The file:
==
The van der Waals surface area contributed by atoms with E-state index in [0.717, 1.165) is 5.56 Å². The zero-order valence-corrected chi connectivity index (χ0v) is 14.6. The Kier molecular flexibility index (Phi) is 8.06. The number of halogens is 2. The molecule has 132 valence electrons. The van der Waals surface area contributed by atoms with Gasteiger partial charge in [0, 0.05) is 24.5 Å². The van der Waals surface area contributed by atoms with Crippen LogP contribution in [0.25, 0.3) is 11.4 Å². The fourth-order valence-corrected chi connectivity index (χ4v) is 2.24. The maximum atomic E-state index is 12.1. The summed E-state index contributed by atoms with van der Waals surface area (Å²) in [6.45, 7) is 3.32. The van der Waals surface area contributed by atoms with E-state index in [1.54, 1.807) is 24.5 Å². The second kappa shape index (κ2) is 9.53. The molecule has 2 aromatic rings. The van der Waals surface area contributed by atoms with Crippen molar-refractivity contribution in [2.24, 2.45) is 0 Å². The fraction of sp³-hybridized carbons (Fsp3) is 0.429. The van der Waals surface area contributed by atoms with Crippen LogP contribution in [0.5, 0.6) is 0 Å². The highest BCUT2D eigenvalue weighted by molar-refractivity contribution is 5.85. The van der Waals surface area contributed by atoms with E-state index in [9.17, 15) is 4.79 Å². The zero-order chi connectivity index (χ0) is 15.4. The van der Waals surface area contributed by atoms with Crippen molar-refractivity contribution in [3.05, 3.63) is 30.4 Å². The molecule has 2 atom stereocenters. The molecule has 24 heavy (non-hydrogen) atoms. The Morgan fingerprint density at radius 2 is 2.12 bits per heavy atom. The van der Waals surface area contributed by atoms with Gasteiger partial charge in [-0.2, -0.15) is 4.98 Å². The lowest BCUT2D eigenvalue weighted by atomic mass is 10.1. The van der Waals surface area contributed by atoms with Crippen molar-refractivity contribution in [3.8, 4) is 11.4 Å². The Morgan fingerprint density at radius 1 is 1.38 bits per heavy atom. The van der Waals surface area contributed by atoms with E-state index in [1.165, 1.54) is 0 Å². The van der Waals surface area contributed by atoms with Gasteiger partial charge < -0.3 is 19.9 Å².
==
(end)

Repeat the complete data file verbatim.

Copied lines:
The van der Waals surface area contributed by atoms with E-state index in [0.717, 1.165) is 5.56 Å². The zero-order valence-corrected chi connectivity index (χ0v) is 14.6. The Kier molecular flexibility index (Phi) is 8.06. The number of halogens is 2. The molecule has 132 valence electrons. The van der Waals surface area contributed by atoms with Gasteiger partial charge in [0, 0.05) is 24.5 Å². The van der Waals surface area contributed by atoms with Crippen LogP contribution in [0.25, 0.3) is 11.4 Å². The fourth-order valence-corrected chi connectivity index (χ4v) is 2.24. The maximum atomic E-state index is 12.1. The summed E-state index contributed by atoms with van der Waals surface area (Å²) in [6.45, 7) is 3.32. The van der Waals surface area contributed by atoms with E-state index in [1.54, 1.807) is 24.5 Å². The second kappa shape index (κ2) is 9.53. The molecule has 2 aromatic rings. The van der Waals surface area contributed by atoms with Crippen molar-refractivity contribution in [2.24, 2.45) is 0 Å². The fraction of sp³-hybridized carbons (Fsp3) is 0.429. The van der Waals surface area contributed by atoms with Crippen LogP contribution in [0.5, 0.6) is 0 Å². The highest BCUT2D eigenvalue weighted by molar-refractivity contribution is 5.85. The van der Waals surface area contributed by atoms with E-state index in [9.17, 15) is 4.79 Å². The zero-order chi connectivity index (χ0) is 15.4. The van der Waals surface area contributed by atoms with Crippen molar-refractivity contribution in [3.05, 3.63) is 30.4 Å². The molecule has 2 atom stereocenters. The molecule has 24 heavy (non-hydrogen) atoms. The Morgan fingerprint density at radius 2 is 2.12 bits per heavy atom. The van der Waals surface area contributed by atoms with Gasteiger partial charge in [-0.2, -0.15) is 4.98 Å². The lowest BCUT2D eigenvalue weighted by atomic mass is 10.1. The van der Waals surface area contributed by atoms with Crippen molar-refractivity contribution in [3.8, 4) is 11.4 Å². The Morgan fingerprint density at radius 1 is 1.38 bits per heavy atom. The van der Waals surface area contributed by atoms with E-state index in [1.165, 1.54) is 0 Å². The van der Waals surface area contributed by atoms with Gasteiger partial charge < -0.3 is 19.9 Å².